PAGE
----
Tuesday, June 7, 2011

FAQ: The First Year Player Draft

Since there was no Red Sox game last night, I decided to watch the first round of the MLB First Year Player Draft on MLBNetwork until the Bruins played.  My mom, a casual fan, was watching with me, and had a lot of questions about the process.  If she had questions, I'm willing to bet some of YOU have questions as well:

  • How do they decide who picks first?
    • Generally, the teams pick in reverse order of the final standings from the previous year.

  • But they didn''t pick in exact reverse order - what's up with that?
    • Here's where it gets a little more complicated.  When teams sign top-ranked free agents, they have to sacrifice some of their draft picks.  Elias Sports Bureau ranks players by position every year, and the top 20 percent are considered Type A, while the players lower than 20% but in the top 40% are Type B.  Teams signing Type A free agents must surrender their first round draft pick to the team the FA is leaving, and that team will also receive a pick in the supplemental first round.  Teams that lose a Type B free agent only get a supplemental pick.

  • That's a little confusing; can you explain it in terms of the Red Sox?
    • Sure!  This year, the Red Sox had to give up their own first round pick to the Tampa Bay Rays, because they signed Type A free agent Carl Crawford.  However, they received first round picks from the Detroit Tigers for Type A free agent Victor Martinez, and from the Texas Rangers for Type A free agent Adrian Beltre.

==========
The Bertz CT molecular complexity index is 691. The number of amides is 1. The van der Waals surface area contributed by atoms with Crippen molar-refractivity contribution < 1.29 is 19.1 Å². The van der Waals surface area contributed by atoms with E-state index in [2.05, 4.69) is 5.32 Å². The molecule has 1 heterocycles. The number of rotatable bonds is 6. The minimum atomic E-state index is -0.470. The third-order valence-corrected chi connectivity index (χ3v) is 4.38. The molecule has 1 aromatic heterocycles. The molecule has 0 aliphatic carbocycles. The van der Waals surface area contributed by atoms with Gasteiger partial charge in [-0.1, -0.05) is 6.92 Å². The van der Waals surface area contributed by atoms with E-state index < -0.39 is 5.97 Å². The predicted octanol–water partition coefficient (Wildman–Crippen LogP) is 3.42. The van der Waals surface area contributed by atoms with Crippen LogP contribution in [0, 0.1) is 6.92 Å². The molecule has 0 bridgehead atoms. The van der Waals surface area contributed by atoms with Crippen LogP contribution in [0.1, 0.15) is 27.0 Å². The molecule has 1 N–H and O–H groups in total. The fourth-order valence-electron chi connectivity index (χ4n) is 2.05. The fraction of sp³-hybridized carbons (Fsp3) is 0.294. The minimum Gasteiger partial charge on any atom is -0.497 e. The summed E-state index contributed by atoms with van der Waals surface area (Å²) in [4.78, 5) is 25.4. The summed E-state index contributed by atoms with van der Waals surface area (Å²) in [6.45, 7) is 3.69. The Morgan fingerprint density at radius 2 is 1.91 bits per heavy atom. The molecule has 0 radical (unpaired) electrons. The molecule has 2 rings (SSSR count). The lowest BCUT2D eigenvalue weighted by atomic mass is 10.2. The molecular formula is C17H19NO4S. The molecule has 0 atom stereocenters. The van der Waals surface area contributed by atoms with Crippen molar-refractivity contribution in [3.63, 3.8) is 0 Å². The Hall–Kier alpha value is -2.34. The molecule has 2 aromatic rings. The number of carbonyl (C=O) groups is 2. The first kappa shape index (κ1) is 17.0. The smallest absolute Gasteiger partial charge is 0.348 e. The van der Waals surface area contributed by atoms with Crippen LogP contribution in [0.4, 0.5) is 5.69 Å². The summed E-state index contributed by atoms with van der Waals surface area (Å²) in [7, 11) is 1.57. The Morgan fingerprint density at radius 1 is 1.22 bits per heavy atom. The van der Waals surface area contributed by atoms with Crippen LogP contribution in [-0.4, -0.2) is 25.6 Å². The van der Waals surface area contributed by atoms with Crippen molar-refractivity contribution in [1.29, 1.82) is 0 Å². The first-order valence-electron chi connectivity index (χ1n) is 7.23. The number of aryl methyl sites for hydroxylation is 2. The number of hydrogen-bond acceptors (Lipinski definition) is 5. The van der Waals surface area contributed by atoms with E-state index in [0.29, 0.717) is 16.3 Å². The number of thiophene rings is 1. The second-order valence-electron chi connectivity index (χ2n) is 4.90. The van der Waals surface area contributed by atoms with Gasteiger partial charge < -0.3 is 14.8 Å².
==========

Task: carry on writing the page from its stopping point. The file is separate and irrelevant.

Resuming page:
• Who gets drafted?
    • The pool of players for the MLB draft is quite large.  Players must be from the US or Canada, and must be high school graduates.  Any high school graduate who has NOT attended college, players attending a four-year college who have finished their junior or senior years, and any player attending a community or junior college is eligible to be drafted by any team.

  • How many rounds are there?
    • As many as 50.  A club can choose to "pass" it's pick at any point, after which they may make no more selections in that year's draft.

  • Why so many rounds? The NBA only has two!
    • Unlike the other major sports in the US, baseball draft picks are almost never expected to make a major impact at the major league level right away.  There are 4 levels of minor leagues that players can progress through, and each of those levels must be able to field a full team.  Thus, players taken in the later rounds are almost never expected to make it to the majors, but are essentially used to fill the rosters of the minor leagues.  Of course, now and then a pick from the lower rounds will surprise everyone.

  • Do most players take high school players? College players? Junior college players?
    • I'm sure many of you are familiar with the bestselling book Moneyball, which made the argument that college players are nearly always the better investment, since they play against a known level of competition, and so their stats might actually mean something.  However, teams often pick high school phenoms, with the understanding that it will take a large signing bonus to lure them away from the college they might have committed to.
That's all my mom asked me, but I'm happy to answer anything else you guys might want to know.  Leave any further questions in the comments section!

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